The status of "Member in Arrears" is used to denote those that are in arrears in paying subscription dues. The status was originally known as "special membership", but was renamed on the Committee on Commonwealth Membership's recommendation. There are currently no Members in Arrears. The most recent Member in Arrears, Nauru, returned to full membership in June 2011. Nauru has alternated between special and full membership since joining the Commonwealth, depending on its financial situation.
In 1997, the Commonwealth Heads of Government agreed that in order to become a member of the Commonwealth, an applicant country should, as a rule, have had a constitutional association with an existing Commonwealth member; that it should comply with Commonwealth values, principles and priorities as set out in the Harare Declaration; and that it should accept Commonwealth norms and conventions.
South Sudan is currently (2013) the only country specifically expressing an interest in joining the Commonwealth. Some commentators have suggested that Israel and Palestine have considered applying for membership, but there has been no formal approach."
Other eligible applicants could be any of the remaining inhabited British overseas territories, Crown dependencies, Australian external territories and Associated States of New Zealand if they become fully independent. Many such jurisdictions are already directly represented within the Commonwealth, particularly through the Commonwealth Family. There are also former British possessions that have not become independent, for example, Hong Kong, which still participates in some of the institutions within the Commonwealth Family. All three Crown dependencies regard the existing situation as unsatisfactory and have lobbied for change. The States of Jersey have called on the UK Foreign Secretary to request that the Commonwealth Heads of Government "consider granting associate membership to Jersey and the other Crown Dependencies as well as any other territories at a similarly advanced stage of autonomy". Jersey has proposed that it be accorded "self-representation in all Commonwealth meetings; full participation in debates and procedures, with a right to speak where relevant and the opportunity to enter into discussions with those who are full members; and no right to vote in the Ministerial or Heads of Government meetings, which is reserved for full members". The States of Guernsey and the Government of the Isle of Man have made calls of a similar nature for a more integrated relationship with the Commonwealth, including more direct representation and enhanced participation in Commonwealth organisations and meetings, including Commonwealth Heads of Government Meetings. The Chief Minister of the Isle of Man has said: "A closer connection with the Commonwealth itself would be a welcome further development of the Island's international relationships"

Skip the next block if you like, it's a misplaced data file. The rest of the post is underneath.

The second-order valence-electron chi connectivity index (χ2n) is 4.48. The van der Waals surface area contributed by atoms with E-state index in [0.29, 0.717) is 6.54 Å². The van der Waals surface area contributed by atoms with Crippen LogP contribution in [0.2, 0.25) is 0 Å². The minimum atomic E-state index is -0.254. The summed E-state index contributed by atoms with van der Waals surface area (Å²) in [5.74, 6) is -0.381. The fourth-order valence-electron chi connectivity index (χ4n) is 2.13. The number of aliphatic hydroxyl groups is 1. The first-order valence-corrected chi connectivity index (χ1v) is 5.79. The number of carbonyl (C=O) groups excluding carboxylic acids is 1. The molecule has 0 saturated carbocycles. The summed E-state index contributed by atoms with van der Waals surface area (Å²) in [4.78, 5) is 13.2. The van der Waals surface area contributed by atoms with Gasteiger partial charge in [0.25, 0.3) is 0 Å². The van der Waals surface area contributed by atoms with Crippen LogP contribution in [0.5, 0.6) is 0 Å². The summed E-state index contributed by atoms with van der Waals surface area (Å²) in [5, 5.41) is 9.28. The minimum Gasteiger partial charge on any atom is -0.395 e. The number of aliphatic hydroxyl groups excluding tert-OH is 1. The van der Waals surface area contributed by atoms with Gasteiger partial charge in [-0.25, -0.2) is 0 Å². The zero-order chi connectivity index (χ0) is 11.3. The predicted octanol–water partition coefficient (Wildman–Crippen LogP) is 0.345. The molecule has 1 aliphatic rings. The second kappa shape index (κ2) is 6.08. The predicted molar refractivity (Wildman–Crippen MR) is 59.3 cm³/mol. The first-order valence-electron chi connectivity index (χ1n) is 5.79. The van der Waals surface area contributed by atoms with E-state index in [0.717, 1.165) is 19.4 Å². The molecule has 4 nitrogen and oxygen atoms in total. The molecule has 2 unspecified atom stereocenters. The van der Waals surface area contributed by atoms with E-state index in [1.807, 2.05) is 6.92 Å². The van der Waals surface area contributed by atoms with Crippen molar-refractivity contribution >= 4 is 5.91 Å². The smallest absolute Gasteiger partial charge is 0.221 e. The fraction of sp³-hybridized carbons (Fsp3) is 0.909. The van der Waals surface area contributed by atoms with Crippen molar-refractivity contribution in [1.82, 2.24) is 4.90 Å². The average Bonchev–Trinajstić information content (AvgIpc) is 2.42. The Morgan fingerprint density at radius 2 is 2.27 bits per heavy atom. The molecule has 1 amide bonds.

At the time of the Suez Crisis in 1956, in the face of colonial unrest and international tensions, French Prime Minister Guy Mollet proposed to British Prime Minister Anthony Eden that their two countries be joined in a "union". When that proposal was turned down, Mollet suggested that France be allowed to join the Commonwealth, with "a common citizenship arrangement on the Irish basis." In 1957, after both proposals had been rejected, France signed the Treaty of Rome with West Germany and the other founding nations of the Common Market, later to become the European Union (EU), which the United Kingdom joined in 1973. The other European members of the Commonwealth (Malta and Cyprus) joined the EU in 2004.